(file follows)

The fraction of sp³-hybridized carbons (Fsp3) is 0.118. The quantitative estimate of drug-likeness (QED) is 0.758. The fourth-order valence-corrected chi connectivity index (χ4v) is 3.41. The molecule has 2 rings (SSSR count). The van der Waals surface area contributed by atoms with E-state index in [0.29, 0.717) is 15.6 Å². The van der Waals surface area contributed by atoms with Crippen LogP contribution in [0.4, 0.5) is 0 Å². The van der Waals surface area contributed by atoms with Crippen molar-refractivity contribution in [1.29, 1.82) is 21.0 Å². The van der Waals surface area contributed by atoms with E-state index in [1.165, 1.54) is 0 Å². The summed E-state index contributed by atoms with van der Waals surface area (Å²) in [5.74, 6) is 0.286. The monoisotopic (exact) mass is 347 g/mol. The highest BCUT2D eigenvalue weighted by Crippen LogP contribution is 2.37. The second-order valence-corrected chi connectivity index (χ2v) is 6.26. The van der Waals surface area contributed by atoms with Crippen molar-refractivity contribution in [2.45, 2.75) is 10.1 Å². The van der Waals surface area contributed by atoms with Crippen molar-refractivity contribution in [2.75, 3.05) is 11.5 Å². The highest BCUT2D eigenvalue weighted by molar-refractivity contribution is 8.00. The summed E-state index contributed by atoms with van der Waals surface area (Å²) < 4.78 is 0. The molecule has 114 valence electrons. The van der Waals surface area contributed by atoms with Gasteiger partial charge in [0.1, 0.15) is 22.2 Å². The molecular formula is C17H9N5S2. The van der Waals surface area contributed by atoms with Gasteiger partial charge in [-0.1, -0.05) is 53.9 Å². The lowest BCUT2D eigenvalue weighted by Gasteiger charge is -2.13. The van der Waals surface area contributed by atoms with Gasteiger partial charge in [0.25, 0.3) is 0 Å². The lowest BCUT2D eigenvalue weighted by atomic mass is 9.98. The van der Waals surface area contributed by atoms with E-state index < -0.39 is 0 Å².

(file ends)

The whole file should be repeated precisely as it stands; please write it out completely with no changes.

The fraction of sp³-hybridized carbons (Fsp3) is 0.118. The quantitative estimate of drug-likeness (QED) is 0.758. The fourth-order valence-corrected chi connectivity index (χ4v) is 3.41. The molecule has 2 rings (SSSR count). The van der Waals surface area contributed by atoms with E-state index in [0.29, 0.717) is 15.6 Å². The van der Waals surface area contributed by atoms with Crippen LogP contribution in [0.4, 0.5) is 0 Å². The van der Waals surface area contributed by atoms with Crippen molar-refractivity contribution in [1.29, 1.82) is 21.0 Å². The van der Waals surface area contributed by atoms with E-state index in [1.165, 1.54) is 0 Å². The summed E-state index contributed by atoms with van der Waals surface area (Å²) in [5.74, 6) is 0.286. The monoisotopic (exact) mass is 347 g/mol. The highest BCUT2D eigenvalue weighted by Crippen LogP contribution is 2.37. The second-order valence-corrected chi connectivity index (χ2v) is 6.26. The van der Waals surface area contributed by atoms with Crippen molar-refractivity contribution in [2.45, 2.75) is 10.1 Å². The van der Waals surface area contributed by atoms with Crippen molar-refractivity contribution in [2.75, 3.05) is 11.5 Å². The highest BCUT2D eigenvalue weighted by molar-refractivity contribution is 8.00. The summed E-state index contributed by atoms with van der Waals surface area (Å²) < 4.78 is 0. The molecule has 114 valence electrons. The van der Waals surface area contributed by atoms with Gasteiger partial charge in [0.1, 0.15) is 22.2 Å². The molecular formula is C17H9N5S2. The van der Waals surface area contributed by atoms with Gasteiger partial charge in [-0.1, -0.05) is 53.9 Å². The lowest BCUT2D eigenvalue weighted by Gasteiger charge is -2.13. The van der Waals surface area contributed by atoms with Gasteiger partial charge in [0.25, 0.3) is 0 Å². The lowest BCUT2D eigenvalue weighted by atomic mass is 9.98. The van der Waals surface area contributed by atoms with E-state index < -0.39 is 0 Å².